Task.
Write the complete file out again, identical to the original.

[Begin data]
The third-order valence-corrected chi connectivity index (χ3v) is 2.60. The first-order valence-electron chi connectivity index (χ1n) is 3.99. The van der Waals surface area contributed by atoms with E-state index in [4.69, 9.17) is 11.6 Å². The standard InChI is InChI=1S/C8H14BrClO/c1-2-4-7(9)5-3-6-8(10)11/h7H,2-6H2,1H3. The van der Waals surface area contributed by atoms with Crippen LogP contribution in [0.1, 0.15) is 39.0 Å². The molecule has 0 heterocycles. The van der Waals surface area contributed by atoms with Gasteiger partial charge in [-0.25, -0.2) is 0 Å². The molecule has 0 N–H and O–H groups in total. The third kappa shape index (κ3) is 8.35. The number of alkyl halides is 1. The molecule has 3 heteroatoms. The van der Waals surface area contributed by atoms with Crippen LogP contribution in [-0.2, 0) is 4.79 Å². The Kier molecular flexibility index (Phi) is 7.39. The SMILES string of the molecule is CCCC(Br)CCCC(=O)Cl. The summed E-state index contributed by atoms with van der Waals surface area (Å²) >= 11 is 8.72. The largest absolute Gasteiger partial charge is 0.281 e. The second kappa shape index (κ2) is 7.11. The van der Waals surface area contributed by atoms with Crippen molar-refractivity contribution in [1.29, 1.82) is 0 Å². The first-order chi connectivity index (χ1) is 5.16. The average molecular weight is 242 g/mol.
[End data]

The third-order valence-corrected chi connectivity index (χ3v) is 2.60. The first-order valence-electron chi connectivity index (χ1n) is 3.99. The van der Waals surface area contributed by atoms with E-state index in [4.69, 9.17) is 11.6 Å². The standard InChI is InChI=1S/C8H14BrClO/c1-2-4-7(9)5-3-6-8(10)11/h7H,2-6H2,1H3. The van der Waals surface area contributed by atoms with Crippen LogP contribution in [0.1, 0.15) is 39.0 Å². The molecule has 0 heterocycles. The van der Waals surface area contributed by atoms with Gasteiger partial charge in [-0.25, -0.2) is 0 Å². The molecule has 0 N–H and O–H groups in total. The third kappa shape index (κ3) is 8.35. The number of alkyl halides is 1. The molecule has 3 heteroatoms. The van der Waals surface area contributed by atoms with Crippen LogP contribution in [-0.2, 0) is 4.79 Å². The Kier molecular flexibility index (Phi) is 7.39. The SMILES string of the molecule is CCCC(Br)CCCC(=O)Cl. The summed E-state index contributed by atoms with van der Waals surface area (Å²) >= 11 is 8.72. The largest absolute Gasteiger partial charge is 0.281 e. The second kappa shape index (κ2) is 7.11. The van der Waals surface area contributed by atoms with Crippen molar-refractivity contribution in [1.29, 1.82) is 0 Å². The first-order chi connectivity index (χ1) is 5.16. The average molecular weight is 242 g/mol.